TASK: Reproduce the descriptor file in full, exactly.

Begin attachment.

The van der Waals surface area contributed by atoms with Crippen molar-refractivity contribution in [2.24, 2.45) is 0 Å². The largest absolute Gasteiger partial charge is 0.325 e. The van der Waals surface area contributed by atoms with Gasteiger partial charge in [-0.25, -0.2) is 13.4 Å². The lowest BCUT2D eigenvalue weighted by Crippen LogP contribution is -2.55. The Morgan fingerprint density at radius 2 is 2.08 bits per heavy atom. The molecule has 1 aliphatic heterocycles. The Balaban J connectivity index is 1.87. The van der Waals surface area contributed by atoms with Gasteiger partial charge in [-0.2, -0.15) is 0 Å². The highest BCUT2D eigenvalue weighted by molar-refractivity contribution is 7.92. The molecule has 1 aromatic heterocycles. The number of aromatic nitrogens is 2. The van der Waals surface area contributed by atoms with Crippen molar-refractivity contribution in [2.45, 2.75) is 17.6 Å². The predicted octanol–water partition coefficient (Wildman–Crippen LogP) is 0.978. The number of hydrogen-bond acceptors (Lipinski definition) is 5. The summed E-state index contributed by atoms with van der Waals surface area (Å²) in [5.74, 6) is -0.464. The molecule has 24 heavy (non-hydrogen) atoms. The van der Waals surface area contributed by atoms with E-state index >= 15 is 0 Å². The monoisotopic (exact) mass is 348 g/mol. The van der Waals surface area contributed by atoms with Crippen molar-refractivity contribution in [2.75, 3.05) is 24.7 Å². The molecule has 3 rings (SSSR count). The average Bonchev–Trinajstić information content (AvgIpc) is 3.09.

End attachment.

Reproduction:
The van der Waals surface area contributed by atoms with Crippen molar-refractivity contribution in [2.24, 2.45) is 0 Å². The largest absolute Gasteiger partial charge is 0.325 e. The van der Waals surface area contributed by atoms with Gasteiger partial charge in [-0.25, -0.2) is 13.4 Å². The lowest BCUT2D eigenvalue weighted by Crippen LogP contribution is -2.55. The Morgan fingerprint density at radius 2 is 2.08 bits per heavy atom. The molecule has 1 aliphatic heterocycles. The Balaban J connectivity index is 1.87. The van der Waals surface area contributed by atoms with Gasteiger partial charge in [-0.2, -0.15) is 0 Å². The highest BCUT2D eigenvalue weighted by molar-refractivity contribution is 7.92. The molecule has 1 aromatic heterocycles. The number of aromatic nitrogens is 2. The van der Waals surface area contributed by atoms with Crippen molar-refractivity contribution in [2.45, 2.75) is 17.6 Å². The predicted octanol–water partition coefficient (Wildman–Crippen LogP) is 0.978. The number of hydrogen-bond acceptors (Lipinski definition) is 5. The summed E-state index contributed by atoms with van der Waals surface area (Å²) in [5.74, 6) is -0.464. The molecule has 24 heavy (non-hydrogen) atoms. The van der Waals surface area contributed by atoms with E-state index >= 15 is 0 Å². The monoisotopic (exact) mass is 348 g/mol. The van der Waals surface area contributed by atoms with Crippen molar-refractivity contribution in [2.75, 3.05) is 24.7 Å². The molecule has 3 rings (SSSR count). The average Bonchev–Trinajstić information content (AvgIpc) is 3.09.